Katherine Burr Blodgett Biography

This Biography consists of approximately 2 pages of information about the life of Katherine Burr Blodgett.
This section contains 598 words
(approx. 2 pages at 300 words per page)
Buy the Katherine Burr Blodgett Biography

World of Invention on Katherine Burr Blodgett

Katherine Burr Blodgett is credited with the invention of the color gauge and non-reflecting or "invisible" glass. Born in Schenectady, New York, in 1898, Blodgett had an unusual early education. Her mother, widowed just months before Katherine was born, made education a priority for her children. Blodgett attended school in France and Germany and was privately tutored in New York City before attending Bryn Mawr College. She went on to earn a master's degree in physics from the University of Chicago. Upon graduation, Blodgett returned to Schenectady and applied for a position at General Electric Laboratories, where her father had worked as a patent attorney. At the GE laboratory she was fortunate to work with the well-respected Dr. Irving Langmuir, who would later receive a Nobel Prize for his work in chemistry. Dr. Langmuir saw much promise in his young colleague and upon his recommendation Blodgett decided to pursue...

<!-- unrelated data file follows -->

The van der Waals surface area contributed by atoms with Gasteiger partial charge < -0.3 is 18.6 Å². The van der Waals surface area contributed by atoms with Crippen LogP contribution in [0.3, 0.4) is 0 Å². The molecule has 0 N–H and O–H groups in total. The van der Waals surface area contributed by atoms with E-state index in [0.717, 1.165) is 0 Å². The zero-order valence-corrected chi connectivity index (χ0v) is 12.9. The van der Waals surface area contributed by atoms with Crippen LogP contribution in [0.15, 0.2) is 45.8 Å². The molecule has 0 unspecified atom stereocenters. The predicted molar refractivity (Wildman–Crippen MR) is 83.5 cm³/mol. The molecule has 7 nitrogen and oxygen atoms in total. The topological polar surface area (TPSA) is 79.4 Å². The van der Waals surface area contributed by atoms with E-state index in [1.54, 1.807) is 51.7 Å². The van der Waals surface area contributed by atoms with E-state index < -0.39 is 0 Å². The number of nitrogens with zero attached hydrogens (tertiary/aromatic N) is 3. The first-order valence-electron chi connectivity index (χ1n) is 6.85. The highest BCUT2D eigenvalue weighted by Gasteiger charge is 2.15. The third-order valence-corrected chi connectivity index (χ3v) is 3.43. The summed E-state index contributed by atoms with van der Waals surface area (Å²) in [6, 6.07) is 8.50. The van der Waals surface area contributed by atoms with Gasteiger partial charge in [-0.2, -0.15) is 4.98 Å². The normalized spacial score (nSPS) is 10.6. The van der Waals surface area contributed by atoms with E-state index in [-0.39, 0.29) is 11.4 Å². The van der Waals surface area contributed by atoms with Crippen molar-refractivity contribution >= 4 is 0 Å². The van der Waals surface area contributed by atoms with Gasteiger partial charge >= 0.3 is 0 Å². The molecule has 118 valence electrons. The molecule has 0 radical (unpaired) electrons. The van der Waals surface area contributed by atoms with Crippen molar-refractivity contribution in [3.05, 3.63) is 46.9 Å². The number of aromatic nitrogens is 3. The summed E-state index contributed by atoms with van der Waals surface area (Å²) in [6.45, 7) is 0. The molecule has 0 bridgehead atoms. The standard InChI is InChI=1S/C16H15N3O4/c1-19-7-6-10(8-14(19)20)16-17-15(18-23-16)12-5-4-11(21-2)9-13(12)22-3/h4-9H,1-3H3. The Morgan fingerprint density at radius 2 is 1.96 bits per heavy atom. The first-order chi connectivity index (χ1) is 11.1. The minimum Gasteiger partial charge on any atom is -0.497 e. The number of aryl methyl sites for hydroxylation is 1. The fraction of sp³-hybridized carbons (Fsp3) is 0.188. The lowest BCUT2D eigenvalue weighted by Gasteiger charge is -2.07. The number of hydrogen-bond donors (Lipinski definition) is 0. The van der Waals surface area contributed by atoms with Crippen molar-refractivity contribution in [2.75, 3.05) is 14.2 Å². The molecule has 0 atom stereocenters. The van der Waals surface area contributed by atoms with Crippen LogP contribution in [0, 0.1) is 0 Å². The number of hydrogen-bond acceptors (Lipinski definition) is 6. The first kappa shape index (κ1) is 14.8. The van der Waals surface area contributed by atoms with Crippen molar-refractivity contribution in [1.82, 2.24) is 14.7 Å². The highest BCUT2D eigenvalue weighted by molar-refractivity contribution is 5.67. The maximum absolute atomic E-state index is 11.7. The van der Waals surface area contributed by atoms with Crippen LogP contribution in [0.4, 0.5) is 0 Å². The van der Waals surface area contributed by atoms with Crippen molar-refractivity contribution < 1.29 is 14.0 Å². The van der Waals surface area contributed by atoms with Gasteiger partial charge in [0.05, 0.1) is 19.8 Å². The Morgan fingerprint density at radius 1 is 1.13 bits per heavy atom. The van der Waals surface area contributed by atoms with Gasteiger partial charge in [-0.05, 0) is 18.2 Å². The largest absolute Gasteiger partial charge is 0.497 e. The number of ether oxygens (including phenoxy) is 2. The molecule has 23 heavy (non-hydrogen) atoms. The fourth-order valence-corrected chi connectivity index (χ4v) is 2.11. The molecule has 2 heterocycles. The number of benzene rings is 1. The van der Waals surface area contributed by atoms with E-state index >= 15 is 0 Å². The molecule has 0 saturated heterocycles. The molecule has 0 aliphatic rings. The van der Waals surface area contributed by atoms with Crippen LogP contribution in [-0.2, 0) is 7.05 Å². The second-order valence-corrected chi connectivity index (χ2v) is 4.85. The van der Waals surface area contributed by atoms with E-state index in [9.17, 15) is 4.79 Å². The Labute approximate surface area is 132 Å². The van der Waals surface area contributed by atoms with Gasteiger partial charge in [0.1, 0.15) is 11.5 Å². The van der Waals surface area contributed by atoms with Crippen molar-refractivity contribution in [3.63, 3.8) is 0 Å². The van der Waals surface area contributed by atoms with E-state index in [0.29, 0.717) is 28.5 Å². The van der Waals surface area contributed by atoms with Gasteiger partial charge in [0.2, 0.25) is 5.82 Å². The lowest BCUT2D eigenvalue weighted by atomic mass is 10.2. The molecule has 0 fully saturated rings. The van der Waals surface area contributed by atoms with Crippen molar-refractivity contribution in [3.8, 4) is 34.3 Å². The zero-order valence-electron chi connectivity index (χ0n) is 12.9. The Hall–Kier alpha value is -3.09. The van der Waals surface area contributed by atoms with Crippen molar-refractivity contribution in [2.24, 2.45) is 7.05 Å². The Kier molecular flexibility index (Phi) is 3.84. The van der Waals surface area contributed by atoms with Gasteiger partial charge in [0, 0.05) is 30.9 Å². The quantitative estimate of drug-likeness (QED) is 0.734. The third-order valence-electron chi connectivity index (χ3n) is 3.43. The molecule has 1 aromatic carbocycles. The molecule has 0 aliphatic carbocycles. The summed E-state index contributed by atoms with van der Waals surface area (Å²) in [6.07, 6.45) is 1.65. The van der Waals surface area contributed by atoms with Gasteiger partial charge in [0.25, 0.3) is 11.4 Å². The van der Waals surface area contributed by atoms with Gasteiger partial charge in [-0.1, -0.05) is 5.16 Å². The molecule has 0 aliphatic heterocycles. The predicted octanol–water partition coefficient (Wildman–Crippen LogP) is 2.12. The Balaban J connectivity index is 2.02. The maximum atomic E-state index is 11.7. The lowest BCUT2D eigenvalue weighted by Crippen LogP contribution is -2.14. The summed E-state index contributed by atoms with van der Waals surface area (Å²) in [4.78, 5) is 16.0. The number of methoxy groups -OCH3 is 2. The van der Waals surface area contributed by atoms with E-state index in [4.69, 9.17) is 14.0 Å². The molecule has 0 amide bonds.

(read more)

This section contains 598 words
(approx. 2 pages at 300 words per page)
Buy the Katherine Burr Blodgett Biography
Copyrights
Gale
Katherine Burr Blodgett from Gale. ©2005-2006 Thomson Gale, a part of the Thomson Corporation. All rights reserved.
Follow Us on Facebook